Federal Judge Allows Uganda Lawsuit Against Scott Lively to Go Forward
August 15th, 2013
It’s on. U.S. district Judge Michael Ponsor has ruled that a lawsuit against Scott Lively filed by Sexual Minorities Uganda can continue. The ruling went against a motion to dismiss filed by Lively’s attorneys, on which arguments were heard in court last January. Parties were notified of the ruling late Wednesday.
The Center for Constitutional Rights is suing Lively on behalf of Sexual Minorities Uganda, alleging that Lively engaged in a conspiracy to deny the LGBT community of their rights under International Law and which resulted in harm to the LGBT community. Lively is being sued under the Alien Tort Statute, which provides federal jurisdiction for “any civil action by an alien, for a tort only, committed in violation of the law of nations or a treaty of the United States.”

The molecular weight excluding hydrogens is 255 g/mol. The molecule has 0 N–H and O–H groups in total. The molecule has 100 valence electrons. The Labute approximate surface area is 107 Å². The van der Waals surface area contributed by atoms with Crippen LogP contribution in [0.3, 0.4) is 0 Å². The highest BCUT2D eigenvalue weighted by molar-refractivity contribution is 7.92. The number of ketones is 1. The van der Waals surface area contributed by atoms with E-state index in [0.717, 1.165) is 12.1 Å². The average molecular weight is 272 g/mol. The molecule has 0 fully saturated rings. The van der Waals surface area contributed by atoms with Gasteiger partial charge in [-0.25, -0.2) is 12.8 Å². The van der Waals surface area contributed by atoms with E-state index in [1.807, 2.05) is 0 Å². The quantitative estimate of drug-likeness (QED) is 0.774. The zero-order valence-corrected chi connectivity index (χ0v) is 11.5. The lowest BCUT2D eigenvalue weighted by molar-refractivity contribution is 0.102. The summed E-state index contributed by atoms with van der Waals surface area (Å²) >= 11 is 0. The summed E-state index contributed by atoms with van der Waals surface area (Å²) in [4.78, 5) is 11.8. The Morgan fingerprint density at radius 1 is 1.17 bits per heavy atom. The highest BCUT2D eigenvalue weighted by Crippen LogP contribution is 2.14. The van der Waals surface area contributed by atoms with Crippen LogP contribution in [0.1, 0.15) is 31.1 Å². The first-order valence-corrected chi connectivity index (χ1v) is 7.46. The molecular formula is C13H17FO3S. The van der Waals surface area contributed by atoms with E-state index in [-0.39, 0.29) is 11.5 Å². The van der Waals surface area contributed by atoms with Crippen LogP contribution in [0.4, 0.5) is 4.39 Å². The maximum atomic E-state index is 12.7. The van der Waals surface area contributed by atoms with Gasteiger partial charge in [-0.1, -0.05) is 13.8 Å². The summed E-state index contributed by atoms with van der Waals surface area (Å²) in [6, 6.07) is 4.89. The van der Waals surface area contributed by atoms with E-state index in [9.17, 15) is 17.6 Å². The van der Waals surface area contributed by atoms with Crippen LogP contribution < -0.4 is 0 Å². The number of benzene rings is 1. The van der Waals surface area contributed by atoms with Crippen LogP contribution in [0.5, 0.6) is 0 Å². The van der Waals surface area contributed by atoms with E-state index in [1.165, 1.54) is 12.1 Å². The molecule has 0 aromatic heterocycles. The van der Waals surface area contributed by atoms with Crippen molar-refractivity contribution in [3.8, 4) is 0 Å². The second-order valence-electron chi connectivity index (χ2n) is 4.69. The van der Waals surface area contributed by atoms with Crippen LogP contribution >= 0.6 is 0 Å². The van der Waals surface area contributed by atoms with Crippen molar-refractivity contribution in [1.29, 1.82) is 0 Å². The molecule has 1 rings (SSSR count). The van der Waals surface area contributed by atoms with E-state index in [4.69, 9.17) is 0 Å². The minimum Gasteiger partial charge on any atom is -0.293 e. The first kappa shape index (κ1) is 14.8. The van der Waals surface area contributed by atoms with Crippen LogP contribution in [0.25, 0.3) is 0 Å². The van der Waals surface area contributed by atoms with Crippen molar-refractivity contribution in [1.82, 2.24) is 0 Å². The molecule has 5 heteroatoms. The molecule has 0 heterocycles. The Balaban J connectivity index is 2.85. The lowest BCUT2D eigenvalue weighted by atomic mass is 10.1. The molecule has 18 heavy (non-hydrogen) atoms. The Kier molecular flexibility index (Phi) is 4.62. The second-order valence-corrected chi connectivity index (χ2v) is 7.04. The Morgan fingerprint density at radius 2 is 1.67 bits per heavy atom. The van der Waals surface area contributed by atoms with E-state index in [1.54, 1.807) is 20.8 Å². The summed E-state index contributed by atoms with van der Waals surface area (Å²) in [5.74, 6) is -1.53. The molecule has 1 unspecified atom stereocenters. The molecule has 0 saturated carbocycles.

The lawsuit stems from several actions that CCR says Lively performed, including the infamous March 2009 anti-gay conference in Kampala and meetings with Ugandan lawmakers. Two weeks later, rumors emerged that Parliament was drafting a new law that “will be tough on homosexuals.” That new law, in its final form, would be introduced into Parliament later in October, and included the death penalty for “aggravated homosexuality.” Meanwhile, the public panic stoked by the March conference led to follow-up meetings, a march on Parliament, and a massive vigilante campaign waged on radio and the tabloid press. Lively would later boast that his March 2009 talk was a “nuclear bomb against the gay agenda in Uganda.”